Greg Gall, who ran onto the field at Paul Brown Stadium during a Bengals home game last month, faces an opponent tougher than he probably expected: Hamilton County Prosecutor Joe Deters.
In an unusual move, Deters fired off a letter Monday to Hamilton County Municipal Judge David Stockdale urging him to impose jail time for the rogue fan.
"Unless a strong message is sent, our ability to enjoy our football stadium is compromised," Deters wrote. "It is for these reasons my office seeks at least 30 days of incarceration."
Gall, 31, of Mount Washington, ran onto the field and snatched the football from Green Bay Packers quarterback Brett Favre during a Bengals home game Oct. 30. Security quickly tackled Gall and arrested him on charges of criminal trespassing, resisting arrest and disorderly conduct while intoxicated.
"I feel very strongly about this," Deters said. "We need to hold people personally responsible for this type of behavior. If we don't, stupid acts like this will inspire copycat actions and result in increased limitations and restrictions for everybody."
Gall, who is free without bond, faces up to four months in jail and up to 30 hours of community service. However, no jail time is mandatory. After a meeting last week, an assistant prosecutor left believing Stockdale would not impose jail time, Deters said.
Deters also pointed out that Gall has a prior conviction from 1995 on a charge of aggravated assault stemming from a drunken bar fight in which he beat somebody with a pilsner glass.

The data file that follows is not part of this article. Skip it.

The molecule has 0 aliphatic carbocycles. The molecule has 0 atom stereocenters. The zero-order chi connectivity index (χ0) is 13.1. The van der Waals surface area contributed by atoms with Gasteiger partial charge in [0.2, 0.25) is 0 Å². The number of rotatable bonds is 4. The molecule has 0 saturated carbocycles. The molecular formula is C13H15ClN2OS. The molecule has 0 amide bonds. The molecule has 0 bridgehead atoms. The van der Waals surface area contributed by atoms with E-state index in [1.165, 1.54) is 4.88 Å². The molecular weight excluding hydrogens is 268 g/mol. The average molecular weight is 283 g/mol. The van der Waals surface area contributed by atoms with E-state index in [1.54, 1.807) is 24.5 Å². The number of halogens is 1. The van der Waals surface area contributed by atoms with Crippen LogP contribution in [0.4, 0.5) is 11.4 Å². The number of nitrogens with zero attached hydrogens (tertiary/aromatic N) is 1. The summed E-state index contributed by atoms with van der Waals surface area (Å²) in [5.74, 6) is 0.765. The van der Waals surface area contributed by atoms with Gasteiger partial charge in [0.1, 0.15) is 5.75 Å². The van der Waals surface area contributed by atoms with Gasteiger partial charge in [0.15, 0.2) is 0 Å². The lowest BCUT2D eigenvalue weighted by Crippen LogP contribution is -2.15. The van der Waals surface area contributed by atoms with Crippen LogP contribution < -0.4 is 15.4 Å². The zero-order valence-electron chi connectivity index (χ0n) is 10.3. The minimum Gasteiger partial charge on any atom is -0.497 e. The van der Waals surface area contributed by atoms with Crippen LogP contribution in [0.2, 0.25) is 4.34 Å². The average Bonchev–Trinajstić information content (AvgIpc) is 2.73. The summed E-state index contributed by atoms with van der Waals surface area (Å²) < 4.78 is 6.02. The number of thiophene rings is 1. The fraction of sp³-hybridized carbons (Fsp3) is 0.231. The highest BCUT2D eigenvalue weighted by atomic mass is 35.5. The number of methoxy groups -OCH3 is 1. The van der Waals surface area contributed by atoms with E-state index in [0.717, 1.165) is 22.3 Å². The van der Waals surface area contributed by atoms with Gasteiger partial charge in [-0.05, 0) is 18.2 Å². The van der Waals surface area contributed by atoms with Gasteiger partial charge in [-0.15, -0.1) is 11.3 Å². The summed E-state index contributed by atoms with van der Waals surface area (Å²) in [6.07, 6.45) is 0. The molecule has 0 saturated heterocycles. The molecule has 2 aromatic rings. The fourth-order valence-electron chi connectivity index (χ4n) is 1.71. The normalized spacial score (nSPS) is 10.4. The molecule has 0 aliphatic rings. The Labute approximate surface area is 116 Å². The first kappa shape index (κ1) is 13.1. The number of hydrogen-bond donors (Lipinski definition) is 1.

Scott Rubenstein, Gall's lawyer, said he had hoped to work out a plea deal Wednesday in which Gall would plead guilty to criminal trespass in exchange for the dismissal of the more serious charge, resisting arrest.
Such a plea deal could mean no jail time, Rubenstein said. A disorderly conduct conviction does not carry a jail term.
"I'm hoping for probation," Rubenstein said. "I hope the judge still sees it for what it is - an otherwise responsible, law-abiding citizen who made a bad decision. He's got a lot at stake here."
Rubenstein said he understands that county officials and the Bengals want to prevent others from following in Gall's footsteps.
"I don't think jail time will have the intended affect," Rubenstein said. "People who have followed this case and seen what's happened to him absolutely understand this is not a funny thing to do, or a heroic thing to do.
"It's not worth it for 15 minutes of fame."